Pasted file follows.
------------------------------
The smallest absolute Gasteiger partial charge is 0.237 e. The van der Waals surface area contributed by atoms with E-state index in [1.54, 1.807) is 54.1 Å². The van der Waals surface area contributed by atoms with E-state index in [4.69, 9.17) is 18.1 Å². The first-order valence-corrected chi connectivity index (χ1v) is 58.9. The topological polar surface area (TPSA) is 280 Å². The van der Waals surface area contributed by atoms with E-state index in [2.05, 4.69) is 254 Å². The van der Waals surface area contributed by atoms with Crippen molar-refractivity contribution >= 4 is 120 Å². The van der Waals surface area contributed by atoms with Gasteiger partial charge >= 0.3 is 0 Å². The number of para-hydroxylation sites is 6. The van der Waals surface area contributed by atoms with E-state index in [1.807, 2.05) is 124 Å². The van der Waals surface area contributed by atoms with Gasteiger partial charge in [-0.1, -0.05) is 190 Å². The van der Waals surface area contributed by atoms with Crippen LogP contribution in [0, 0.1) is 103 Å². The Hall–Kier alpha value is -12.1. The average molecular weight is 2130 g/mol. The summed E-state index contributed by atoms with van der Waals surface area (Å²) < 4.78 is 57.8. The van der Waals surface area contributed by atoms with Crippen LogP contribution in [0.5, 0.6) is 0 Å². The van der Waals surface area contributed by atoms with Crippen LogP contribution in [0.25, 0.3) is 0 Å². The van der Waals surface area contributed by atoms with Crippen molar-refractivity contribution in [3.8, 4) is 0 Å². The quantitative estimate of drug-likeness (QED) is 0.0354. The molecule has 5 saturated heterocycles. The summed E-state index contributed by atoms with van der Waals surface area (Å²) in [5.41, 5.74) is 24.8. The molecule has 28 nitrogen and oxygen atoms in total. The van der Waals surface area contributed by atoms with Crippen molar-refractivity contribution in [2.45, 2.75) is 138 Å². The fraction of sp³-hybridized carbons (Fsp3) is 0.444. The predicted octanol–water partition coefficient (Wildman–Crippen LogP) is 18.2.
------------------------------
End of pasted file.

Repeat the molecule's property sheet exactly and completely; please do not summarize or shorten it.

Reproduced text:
The smallest absolute Gasteiger partial charge is 0.237 e. The van der Waals surface area contributed by atoms with E-state index in [1.54, 1.807) is 54.1 Å². The van der Waals surface area contributed by atoms with E-state index in [4.69, 9.17) is 18.1 Å². The first-order valence-corrected chi connectivity index (χ1v) is 58.9. The topological polar surface area (TPSA) is 280 Å². The van der Waals surface area contributed by atoms with E-state index in [2.05, 4.69) is 254 Å². The van der Waals surface area contributed by atoms with Crippen molar-refractivity contribution >= 4 is 120 Å². The van der Waals surface area contributed by atoms with Gasteiger partial charge >= 0.3 is 0 Å². The number of para-hydroxylation sites is 6. The van der Waals surface area contributed by atoms with E-state index in [1.807, 2.05) is 124 Å². The van der Waals surface area contributed by atoms with Gasteiger partial charge in [-0.1, -0.05) is 190 Å². The van der Waals surface area contributed by atoms with Crippen LogP contribution in [0, 0.1) is 103 Å². The Hall–Kier alpha value is -12.1. The average molecular weight is 2130 g/mol. The summed E-state index contributed by atoms with van der Waals surface area (Å²) < 4.78 is 57.8. The van der Waals surface area contributed by atoms with Crippen LogP contribution in [0.5, 0.6) is 0 Å². The van der Waals surface area contributed by atoms with Crippen LogP contribution in [0.25, 0.3) is 0 Å². The van der Waals surface area contributed by atoms with Crippen molar-refractivity contribution in [3.8, 4) is 0 Å². The quantitative estimate of drug-likeness (QED) is 0.0354. The molecule has 5 saturated heterocycles. The summed E-state index contributed by atoms with van der Waals surface area (Å²) in [5.41, 5.74) is 24.8. The molecule has 28 nitrogen and oxygen atoms in total. The van der Waals surface area contributed by atoms with Crippen molar-refractivity contribution in [2.45, 2.75) is 138 Å². The fraction of sp³-hybridized carbons (Fsp3) is 0.444. The predicted octanol–water partition coefficient (Wildman–Crippen LogP) is 18.2.